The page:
We’ve been busy moving house on our beloved Isle of Portland, from my old bachelor pad to something a little bigger, and someday we shall retire there. The new place is everything a Portland house ought to be: twenty-four inch thick walls which render neighbours inaudible, and a handsome garden enclosed by limestone walls. We are very pleased.
We are also unusually conscious of its former occupant, Florrie Ansell. She was 98 when she died in March. Except for the last two years of her life, which she spent in a care home, she had lived there since she was born. It was her father’s house before her. When Florrie married Alec, she moved him in. When her father died in 1955 the first thing she and Alec did was install electric light, something her father had always taken against.
We are finding out more and more about Florrie. She taught piano on a little upright in the back room. If a pupil played especially well he or she was allowed upstairs to sit at the grand and talk to the cats. Florrie was always beautifully turned out, and she looked after her house beautifully, too. It’s gone a bit downhill lately and the roof is leaking a bit, but her pride in its appearance is plain to see. Her niece has asked us to hurry up and paint the front door and the window frames: “She would be turning in her grave to see them as they are now.” In truth, they’re not bad – but we have made them a priority.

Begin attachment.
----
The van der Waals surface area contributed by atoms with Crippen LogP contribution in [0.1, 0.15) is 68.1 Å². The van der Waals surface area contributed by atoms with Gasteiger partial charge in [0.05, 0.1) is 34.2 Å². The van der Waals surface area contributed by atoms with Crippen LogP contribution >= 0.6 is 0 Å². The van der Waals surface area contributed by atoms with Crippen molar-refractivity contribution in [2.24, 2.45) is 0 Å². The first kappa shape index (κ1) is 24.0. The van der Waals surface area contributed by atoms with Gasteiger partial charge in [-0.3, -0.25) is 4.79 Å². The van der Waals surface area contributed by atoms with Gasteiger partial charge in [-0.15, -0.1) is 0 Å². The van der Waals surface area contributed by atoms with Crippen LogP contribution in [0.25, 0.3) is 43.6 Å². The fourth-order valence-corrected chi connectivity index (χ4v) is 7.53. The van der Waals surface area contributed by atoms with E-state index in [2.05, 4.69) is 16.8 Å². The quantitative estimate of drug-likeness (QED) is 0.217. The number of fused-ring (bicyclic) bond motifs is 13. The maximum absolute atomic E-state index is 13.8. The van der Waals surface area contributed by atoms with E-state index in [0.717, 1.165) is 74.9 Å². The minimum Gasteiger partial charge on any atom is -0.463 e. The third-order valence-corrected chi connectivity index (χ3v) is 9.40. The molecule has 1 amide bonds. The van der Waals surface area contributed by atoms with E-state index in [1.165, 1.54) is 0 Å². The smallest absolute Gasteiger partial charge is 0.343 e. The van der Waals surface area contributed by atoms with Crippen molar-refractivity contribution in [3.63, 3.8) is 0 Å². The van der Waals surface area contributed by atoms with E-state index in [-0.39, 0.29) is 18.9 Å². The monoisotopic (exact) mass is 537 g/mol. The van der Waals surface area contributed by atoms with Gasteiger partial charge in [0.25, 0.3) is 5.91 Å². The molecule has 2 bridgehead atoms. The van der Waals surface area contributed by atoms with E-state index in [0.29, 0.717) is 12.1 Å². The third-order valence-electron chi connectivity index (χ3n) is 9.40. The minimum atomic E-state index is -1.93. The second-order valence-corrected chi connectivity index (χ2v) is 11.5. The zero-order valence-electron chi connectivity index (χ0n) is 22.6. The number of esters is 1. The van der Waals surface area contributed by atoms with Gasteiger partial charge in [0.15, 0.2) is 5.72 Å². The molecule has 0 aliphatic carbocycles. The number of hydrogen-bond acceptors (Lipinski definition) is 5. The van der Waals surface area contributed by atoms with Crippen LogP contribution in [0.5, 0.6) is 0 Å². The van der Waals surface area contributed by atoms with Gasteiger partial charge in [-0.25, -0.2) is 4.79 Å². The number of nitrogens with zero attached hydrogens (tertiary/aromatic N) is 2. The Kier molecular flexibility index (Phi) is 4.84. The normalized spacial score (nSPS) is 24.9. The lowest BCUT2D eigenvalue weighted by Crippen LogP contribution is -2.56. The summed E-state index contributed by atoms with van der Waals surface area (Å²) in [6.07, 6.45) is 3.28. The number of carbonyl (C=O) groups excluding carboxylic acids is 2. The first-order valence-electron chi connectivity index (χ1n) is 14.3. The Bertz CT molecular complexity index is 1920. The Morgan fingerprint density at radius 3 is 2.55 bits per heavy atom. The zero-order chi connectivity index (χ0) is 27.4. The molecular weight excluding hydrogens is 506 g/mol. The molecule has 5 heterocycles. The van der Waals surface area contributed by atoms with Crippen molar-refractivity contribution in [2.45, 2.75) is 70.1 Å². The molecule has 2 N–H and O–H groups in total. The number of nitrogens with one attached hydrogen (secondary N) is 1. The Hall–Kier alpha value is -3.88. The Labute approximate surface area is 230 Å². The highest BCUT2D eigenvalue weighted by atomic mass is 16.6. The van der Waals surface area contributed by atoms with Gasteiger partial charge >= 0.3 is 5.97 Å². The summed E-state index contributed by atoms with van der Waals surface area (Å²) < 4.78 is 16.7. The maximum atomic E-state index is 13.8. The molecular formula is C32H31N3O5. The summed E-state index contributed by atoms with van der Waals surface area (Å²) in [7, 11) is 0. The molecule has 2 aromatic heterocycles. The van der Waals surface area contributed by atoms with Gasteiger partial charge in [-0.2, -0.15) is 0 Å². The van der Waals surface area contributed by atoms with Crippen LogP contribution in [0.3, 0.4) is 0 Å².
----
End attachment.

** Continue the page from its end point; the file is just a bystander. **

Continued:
Is Florrie’s spirit palpable? Not as a disembodied presence, not to us. But the house has a perceptible serenity, and we feel a strong responsibility to be respectful of Florrie and the feelings of all her friends in what we do to it. So the art deco fireplaces will stay, and the stained glass panel of the little Dutch boy in the hall door, together with the art deco bath, the sort of bath Bertie Wooster would have splashed about in.
Usually it’s only aristocratic piles that commemorate their former occupants. We know we have a duty to commemorate Florrie. It’s a duty we accept as a privilege.
We are the left-handmost of the lighter three-storey houses at the back of the photo.